As an avid reader across the board, my favorite genre is Fictional Mystery. Love the suspense. Over the years, my preference is less gore and more focus on the whodunnits. When first introduced to cozy mysteries, it took a moment to get into the simplicity of the stories.
As you already know, choosing books is like choosing the right pair of shoes. They must look good, fit and feel good. Mind you, I never gave up on my serious mystery-thrillers, but for a change enjoy the company of an everyday normal protagonist with zany associates, their humorous events and blunders while connecting puzzles to a crime (without my losing sleep over graphic details for a change). It’s like the friends you choose and draw close to, I find myself meeting new imaginary friends of mystery series after series. Perhaps I’ve become an official cozy junkie and loving it.
Oddly, I haven’t tried my hand in writing mystery. Perhaps my stories and their dramas are a handful enough, yet I find reading mysteries are a welcoming diversion for me.
What is your relaxing genre?
I am so delighted and honored to have received this thoughtful review by Michelle Cornwell-Jordan.
When I was told of her upcoming review, I couldn’t sleep for days.😱
Wow, what a pleasant surprise! I’m on Cloud-9 y’all. Now I gotta find my spokes-kid, Joseph Land, and share the good news. ☺️❤️
“Mr. S, what about the people? There are still a few stragglers.”
“What do you think?” Dominick replied. “Their instincts will kick in—live or die. They have places to go to or they’ll run to the nearest brush and later relocate like the rest of the homeless. If they don’t move, do what I pay you to do, Rand.” He looked up with a menacing stare.
“Got it,” Rand replied.
The contractor left the room, not without feeling guilty for what he was ordered to do. But Mr. S. wasn’t one to reason with. They had a deadline before they could forge ahead with the new complex, Dominion Estates.
Most of the residents evacuated from the Poplar Valley community. Mostly elderly. As much as he needed the money, Rand realized he had signed up with a heartless monster. If he could get out of this he would. Except Serpentyne was no one to back off on.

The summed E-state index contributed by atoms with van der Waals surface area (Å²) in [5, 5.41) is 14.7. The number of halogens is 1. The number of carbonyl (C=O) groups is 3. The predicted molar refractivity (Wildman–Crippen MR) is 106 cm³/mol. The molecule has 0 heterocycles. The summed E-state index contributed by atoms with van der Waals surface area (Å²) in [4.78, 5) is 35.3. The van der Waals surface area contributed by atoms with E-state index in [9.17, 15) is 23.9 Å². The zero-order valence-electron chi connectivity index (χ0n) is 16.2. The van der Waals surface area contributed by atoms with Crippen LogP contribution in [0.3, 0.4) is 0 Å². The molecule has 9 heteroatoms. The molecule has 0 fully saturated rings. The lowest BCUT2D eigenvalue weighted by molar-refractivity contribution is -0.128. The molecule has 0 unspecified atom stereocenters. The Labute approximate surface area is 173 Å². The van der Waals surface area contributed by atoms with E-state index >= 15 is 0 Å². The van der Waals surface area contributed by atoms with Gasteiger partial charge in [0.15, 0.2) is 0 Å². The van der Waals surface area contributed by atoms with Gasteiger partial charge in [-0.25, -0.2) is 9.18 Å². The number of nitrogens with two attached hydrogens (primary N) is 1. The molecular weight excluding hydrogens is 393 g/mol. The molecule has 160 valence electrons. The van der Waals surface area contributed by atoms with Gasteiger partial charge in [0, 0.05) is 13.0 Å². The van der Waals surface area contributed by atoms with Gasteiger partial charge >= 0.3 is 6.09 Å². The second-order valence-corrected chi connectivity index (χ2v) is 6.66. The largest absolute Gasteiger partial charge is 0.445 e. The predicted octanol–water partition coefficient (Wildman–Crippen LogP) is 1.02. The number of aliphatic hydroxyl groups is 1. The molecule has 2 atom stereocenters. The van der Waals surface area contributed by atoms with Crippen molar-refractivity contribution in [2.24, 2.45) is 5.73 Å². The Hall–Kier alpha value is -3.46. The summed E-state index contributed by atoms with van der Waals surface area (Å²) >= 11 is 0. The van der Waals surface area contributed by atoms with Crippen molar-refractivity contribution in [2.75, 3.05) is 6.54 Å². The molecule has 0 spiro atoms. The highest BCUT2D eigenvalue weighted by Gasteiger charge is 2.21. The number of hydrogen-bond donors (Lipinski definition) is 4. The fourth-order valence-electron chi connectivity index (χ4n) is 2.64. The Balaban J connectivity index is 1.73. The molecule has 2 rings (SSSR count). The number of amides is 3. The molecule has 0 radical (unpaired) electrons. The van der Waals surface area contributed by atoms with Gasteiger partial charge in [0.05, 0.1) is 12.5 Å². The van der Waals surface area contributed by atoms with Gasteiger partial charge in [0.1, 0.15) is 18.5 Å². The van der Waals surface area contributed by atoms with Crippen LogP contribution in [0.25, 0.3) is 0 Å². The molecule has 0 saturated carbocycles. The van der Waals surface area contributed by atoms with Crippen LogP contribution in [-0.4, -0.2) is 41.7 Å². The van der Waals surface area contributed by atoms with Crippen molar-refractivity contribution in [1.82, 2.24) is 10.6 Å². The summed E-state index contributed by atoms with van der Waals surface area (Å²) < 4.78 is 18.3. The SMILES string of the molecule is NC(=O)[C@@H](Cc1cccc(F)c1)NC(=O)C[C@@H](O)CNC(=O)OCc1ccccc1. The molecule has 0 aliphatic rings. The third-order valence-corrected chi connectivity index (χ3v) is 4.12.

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“Just as my son would have been a good father, Chastity would be a wonderful mother. That’s what my Madison loved about her—her goodness. Oh, how I’m gonna miss that girl. She was such a wonderful daughter-in-law—actually a daughter to me.
GIVE her the strength to endure this loss. My going right after Madison will be hard on her. We were so close, Lord.
Like that young spirited sapling of yesteryear, she’ll become the strong oak and matriarch-elect of our family, with my cousins Eevie and Erlene guiding her along.
I slowly closed my eyes as I inhaled a sweet pleasant odor. Lavender. That’s what I smelled. Roses too. I heard voices in the distance. Is it time? Am I ﬁnally going to see Your beautiful promised land?
Indulge me with the sound of your wondrous voice, Oh Lord.
‘Eden, Eden! Edie. Can you hear me? Who in the world are you talking to, chile? Worryin’ me to death. If you think you’re talking to the Lord, ask Him to send you back one minute so I can kill you myself!’“
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Today is the last day of 2019. Just when I thought this year would never end, it’s over! I really underestimated the flight of time, because it was a rough year for me and my family.
I can only smile at the arduous months recovering physically, mentally and spiritually before finally reclaiming my passion for writing. I missed it so much. I shared my concerns with fellow authors and welcomed their wisdom. So, now I share with you, dear ones.
Whether through traditional or independent publishing, offering ones art of expression requires faith, practice, patience and endurance.
When consumed with a story, we’re in a zone of oblivion. We don’t dwell on writing supplies or time ticking by. No more than would a painter hesitate to replenish his/her paints, canvass, brushes and more to finish their masterpiece. Or a dancer and singer who both spend endless hours of practice before curtain call. (Yes, it can be costly and time consuming, but somehow we manage to get through without losing track of our momentum.) Get the picture?
Let’s not leave out the ANTICIPATION that awaits us after presenting our gifts to the world. Will they feel, see and hear what we wish to share or portray? Hopefully. Were the critics harsh or constructive? Yes, maybe. Did we receive the numerous cheers we hoped to expect? Perhaps not. Should we stop. Definitely not.
Our joy and devotion to our craft was presented as a gift to us first. Someone, far higher than we are, believed in us and rewarded each of us with the the gift of expression. Over the years, when we eventually give out or retire, our gifts will never leave our hearts. We would then smile at our achievements–big or small.
To put a monetary tag on our work can be illusional and discouraging, because our gifts–like life–are priceless. The satisfaction in reaching people who understand and admire our art is immeasurable. Compensation will often follow.
Also, one cannot compare with others the timetable of success. For some artists it’s years, and others overnight (it seems). Success always has a beginning. It’s up to us how to develop it, to master it. It becomes our generous gift to those who receive and welcome it from our heart to theirs.
As mentioned earlier, the art of storytelling encompasses the writer’s flow of much thought, emotion and more. The end result– JOY!
Relish what you have, water it, nourish it and make it grow. First, however, you enjoy it and then happily share. That’s our choice, fellow scribes, and our readers’ privilege.
See you in 2020!
J. Hale Turner